MERS death toll grows as Saudi Arabia reports more cases

This undated image released by the British Health Protection Agency shows an electron microscope image of a coronavirus, part of a family of viruses that cause ailments including the common cold and SARS, which was first identified last year in the Middle East. British officials say a mysterious virus related to SARS may have spread between humans, as they confirmed the 11th case worldwide of the new coronavirus in a patient who they say probably caught it from a family member. Officials at the World Health Organization said the new virus has probably already spread between humans in some instances. (AP Photo/Health Protection Agency)
AP Photo/Health Protection Agency

RIYADH, Saudi ArabiaMERS, an infectious disease called a coronavirus that has sickened more than 60 people since last Sept., has claimed four more lives.

Saudi Arabia announced Monday that four more people have died from the new respiratory virus which is related to SARS, bringing the total number of deaths to 32 in the kingdom at the center of the growing crisis.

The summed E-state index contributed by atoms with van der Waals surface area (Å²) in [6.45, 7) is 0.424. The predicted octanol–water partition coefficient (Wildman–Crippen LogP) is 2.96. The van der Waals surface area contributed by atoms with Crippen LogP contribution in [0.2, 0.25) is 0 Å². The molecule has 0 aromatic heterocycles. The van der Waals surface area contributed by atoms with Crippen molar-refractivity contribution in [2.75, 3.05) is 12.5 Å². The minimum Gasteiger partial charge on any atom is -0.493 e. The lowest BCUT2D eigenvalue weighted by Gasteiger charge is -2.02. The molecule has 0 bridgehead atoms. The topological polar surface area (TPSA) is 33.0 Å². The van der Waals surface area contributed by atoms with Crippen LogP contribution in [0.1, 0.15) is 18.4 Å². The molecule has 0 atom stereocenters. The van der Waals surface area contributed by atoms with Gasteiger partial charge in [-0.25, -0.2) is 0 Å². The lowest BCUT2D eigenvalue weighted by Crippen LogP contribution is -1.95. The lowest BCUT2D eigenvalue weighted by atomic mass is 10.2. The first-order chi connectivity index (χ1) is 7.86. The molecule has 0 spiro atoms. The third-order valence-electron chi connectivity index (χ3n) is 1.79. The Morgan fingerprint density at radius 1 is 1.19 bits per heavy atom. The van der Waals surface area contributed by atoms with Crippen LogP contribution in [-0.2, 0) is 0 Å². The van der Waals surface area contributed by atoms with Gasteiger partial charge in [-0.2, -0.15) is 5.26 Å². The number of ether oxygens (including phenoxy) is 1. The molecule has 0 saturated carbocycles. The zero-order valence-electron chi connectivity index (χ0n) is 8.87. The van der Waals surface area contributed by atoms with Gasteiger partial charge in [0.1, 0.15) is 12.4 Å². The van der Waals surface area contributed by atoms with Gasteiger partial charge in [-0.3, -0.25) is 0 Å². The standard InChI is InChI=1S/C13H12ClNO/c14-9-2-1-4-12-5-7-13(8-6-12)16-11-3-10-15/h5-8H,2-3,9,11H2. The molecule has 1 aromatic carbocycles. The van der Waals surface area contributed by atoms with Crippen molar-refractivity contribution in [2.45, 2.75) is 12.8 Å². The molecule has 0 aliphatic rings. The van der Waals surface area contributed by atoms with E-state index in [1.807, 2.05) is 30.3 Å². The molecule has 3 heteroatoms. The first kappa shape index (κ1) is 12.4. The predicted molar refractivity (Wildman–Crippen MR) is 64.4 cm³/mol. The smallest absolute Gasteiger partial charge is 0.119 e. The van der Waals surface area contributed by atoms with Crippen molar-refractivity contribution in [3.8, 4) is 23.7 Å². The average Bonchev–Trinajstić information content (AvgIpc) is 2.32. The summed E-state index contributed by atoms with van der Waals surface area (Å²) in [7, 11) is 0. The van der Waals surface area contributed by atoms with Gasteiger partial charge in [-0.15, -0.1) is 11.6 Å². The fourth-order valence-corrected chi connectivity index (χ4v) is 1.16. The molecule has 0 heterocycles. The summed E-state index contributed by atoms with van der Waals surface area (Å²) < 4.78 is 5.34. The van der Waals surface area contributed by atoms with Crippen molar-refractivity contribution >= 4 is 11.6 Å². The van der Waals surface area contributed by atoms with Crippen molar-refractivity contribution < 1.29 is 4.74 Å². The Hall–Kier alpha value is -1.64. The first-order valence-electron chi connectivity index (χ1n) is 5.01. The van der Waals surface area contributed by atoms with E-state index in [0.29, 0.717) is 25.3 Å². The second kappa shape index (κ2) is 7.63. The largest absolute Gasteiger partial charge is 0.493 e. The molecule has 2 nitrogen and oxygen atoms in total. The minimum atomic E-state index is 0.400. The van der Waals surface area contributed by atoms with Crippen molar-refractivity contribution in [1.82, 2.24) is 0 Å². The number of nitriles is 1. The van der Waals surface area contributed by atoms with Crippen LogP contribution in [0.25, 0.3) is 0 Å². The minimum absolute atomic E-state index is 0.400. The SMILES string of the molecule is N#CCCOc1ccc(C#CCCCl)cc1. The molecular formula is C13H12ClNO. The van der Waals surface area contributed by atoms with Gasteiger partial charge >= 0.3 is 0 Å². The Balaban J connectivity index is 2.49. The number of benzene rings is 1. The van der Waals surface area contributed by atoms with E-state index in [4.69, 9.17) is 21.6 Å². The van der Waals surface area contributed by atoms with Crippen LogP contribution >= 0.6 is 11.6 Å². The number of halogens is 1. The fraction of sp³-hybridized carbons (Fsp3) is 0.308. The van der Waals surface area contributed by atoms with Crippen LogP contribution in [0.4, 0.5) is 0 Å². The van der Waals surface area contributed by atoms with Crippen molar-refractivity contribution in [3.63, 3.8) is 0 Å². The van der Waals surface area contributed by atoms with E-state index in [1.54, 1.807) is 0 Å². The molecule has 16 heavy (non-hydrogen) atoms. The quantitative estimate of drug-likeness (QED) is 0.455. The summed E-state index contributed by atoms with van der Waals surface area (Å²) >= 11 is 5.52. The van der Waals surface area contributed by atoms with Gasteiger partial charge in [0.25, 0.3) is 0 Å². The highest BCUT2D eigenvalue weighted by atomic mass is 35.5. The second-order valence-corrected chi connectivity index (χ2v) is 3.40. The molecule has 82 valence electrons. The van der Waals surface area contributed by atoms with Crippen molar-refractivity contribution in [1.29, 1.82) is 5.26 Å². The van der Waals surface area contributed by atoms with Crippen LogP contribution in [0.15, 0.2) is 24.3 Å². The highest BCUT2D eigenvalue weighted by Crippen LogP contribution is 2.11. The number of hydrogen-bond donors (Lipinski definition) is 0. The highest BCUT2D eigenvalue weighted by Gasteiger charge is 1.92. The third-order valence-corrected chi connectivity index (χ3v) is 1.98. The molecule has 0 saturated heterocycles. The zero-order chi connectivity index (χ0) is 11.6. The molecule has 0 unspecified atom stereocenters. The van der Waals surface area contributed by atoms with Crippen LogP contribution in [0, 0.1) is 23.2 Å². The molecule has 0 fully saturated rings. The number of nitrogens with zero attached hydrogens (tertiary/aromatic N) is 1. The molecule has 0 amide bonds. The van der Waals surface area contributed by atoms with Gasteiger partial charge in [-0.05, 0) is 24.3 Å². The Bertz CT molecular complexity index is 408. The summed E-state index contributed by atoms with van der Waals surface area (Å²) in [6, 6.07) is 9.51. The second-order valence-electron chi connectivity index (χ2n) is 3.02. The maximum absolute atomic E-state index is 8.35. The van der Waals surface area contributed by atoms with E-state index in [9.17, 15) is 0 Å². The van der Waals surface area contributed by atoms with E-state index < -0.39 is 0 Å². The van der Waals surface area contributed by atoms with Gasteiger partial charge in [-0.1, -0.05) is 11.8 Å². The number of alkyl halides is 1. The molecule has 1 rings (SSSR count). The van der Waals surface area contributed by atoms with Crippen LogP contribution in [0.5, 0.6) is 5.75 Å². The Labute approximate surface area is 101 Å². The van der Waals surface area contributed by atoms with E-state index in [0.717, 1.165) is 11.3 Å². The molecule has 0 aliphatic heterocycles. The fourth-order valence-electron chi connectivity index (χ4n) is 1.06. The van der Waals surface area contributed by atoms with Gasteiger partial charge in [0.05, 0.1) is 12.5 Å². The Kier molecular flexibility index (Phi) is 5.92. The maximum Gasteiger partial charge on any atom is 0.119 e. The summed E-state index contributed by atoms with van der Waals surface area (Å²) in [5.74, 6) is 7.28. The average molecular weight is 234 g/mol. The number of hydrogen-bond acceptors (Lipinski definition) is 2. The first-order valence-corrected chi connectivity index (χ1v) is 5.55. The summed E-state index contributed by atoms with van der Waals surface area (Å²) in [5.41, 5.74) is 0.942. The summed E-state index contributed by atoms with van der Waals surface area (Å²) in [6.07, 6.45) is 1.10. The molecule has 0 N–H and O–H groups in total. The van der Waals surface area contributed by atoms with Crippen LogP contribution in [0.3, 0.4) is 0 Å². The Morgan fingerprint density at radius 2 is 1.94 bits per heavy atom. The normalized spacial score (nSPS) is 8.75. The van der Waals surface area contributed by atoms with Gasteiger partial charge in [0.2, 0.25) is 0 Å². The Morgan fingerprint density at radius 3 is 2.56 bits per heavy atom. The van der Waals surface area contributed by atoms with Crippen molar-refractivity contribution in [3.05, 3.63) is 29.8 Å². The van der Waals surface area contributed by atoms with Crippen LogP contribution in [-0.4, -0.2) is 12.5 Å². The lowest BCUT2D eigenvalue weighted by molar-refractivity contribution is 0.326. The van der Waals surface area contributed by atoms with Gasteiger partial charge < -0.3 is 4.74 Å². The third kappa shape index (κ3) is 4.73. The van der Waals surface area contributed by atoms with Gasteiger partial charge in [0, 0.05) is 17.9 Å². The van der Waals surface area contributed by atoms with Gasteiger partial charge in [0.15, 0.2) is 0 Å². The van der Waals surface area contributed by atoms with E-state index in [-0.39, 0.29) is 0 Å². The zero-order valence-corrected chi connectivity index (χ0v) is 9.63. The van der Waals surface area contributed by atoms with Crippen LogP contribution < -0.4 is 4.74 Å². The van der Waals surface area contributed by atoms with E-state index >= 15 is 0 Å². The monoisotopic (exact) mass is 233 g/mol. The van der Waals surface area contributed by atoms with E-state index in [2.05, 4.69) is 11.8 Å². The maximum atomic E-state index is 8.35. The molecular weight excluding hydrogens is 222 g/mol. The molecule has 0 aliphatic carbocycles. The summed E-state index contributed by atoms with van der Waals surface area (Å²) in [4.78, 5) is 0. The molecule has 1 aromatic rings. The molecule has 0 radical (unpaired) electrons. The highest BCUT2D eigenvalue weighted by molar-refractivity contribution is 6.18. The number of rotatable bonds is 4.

Overall, nearly 40 people have died from the virus since September, mostly in Europe and the Middle East. That's according to local officials and the World Health Organization (WHO).

Cases have been reported in Saudi Arabia, France, Italy, Jordan, Qatar, Tunisia, United Arab Emirates and the U.K, the Centers for Disease Control and Prevention reported (CDC).

The Saudi Health Ministry also said on Monday that it confirmed three more cases of the virus, including in a 2-year-old child. Officials are still seeking clues on how easily it is spread between humans.

The new virus is related to SARS, which killed some 800 people in a global epidemic in 2003, and belongs to a family of viruses that most often causes the common cold.

As the WHO continues the monitor the situation, no special restrictions on travel and trade have been recommended by the agency.

Health care facilities that provide care to patients with MERS are reminded to take precautions to decrease the risk of transmission of the virus to other patients and health care workers.